Researchers Test Low-Carbon Cement

by | Jun 25, 2014

Researchers at Switzerland’s Ecole Polytechnique Federal de Lausanne are testing a low-carbon cement that could reduce the carbon footprint of construction sites by 40 percent, Forbes reports.

The cement is made from calcined clay and ground limestone that, when added in large amounts to concrete mixtures, creates a cement that is less porous and stronger than traditional cement. This could make the new material, called LC3 (Limestone Calcined Clay Cement), a greener alternative to Portland cement, the cheapest, most commonly used cement but also the most energy-intensive to produce and the most caustic.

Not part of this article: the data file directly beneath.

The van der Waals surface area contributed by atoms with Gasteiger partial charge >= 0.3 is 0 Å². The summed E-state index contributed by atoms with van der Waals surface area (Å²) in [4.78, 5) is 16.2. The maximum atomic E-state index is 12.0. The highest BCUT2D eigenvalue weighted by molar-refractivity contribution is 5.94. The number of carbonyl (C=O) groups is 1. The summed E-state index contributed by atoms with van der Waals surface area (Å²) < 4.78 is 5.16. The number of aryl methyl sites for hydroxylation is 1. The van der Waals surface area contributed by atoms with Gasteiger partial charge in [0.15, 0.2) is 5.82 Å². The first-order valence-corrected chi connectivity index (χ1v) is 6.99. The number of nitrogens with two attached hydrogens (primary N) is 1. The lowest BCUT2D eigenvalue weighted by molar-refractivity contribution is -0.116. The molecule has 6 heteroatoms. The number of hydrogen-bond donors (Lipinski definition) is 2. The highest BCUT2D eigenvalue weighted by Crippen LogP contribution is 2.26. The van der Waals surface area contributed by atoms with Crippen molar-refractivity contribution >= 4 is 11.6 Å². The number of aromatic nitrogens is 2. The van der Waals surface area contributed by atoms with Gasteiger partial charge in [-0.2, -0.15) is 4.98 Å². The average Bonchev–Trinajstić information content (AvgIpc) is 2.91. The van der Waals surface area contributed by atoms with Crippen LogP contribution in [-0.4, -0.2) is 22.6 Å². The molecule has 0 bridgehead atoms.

The cement industry’s sustainability goals will drive growth in the greener fly ash cement market, causing it to double to $47 billion by 2018, according to a May analysis by Lux Research.

Cement accounts for 6 percent of human carbon emissions. Using fly ash is one of the simplest and most cost-effective ways to cut carbon emissions in cement-making.


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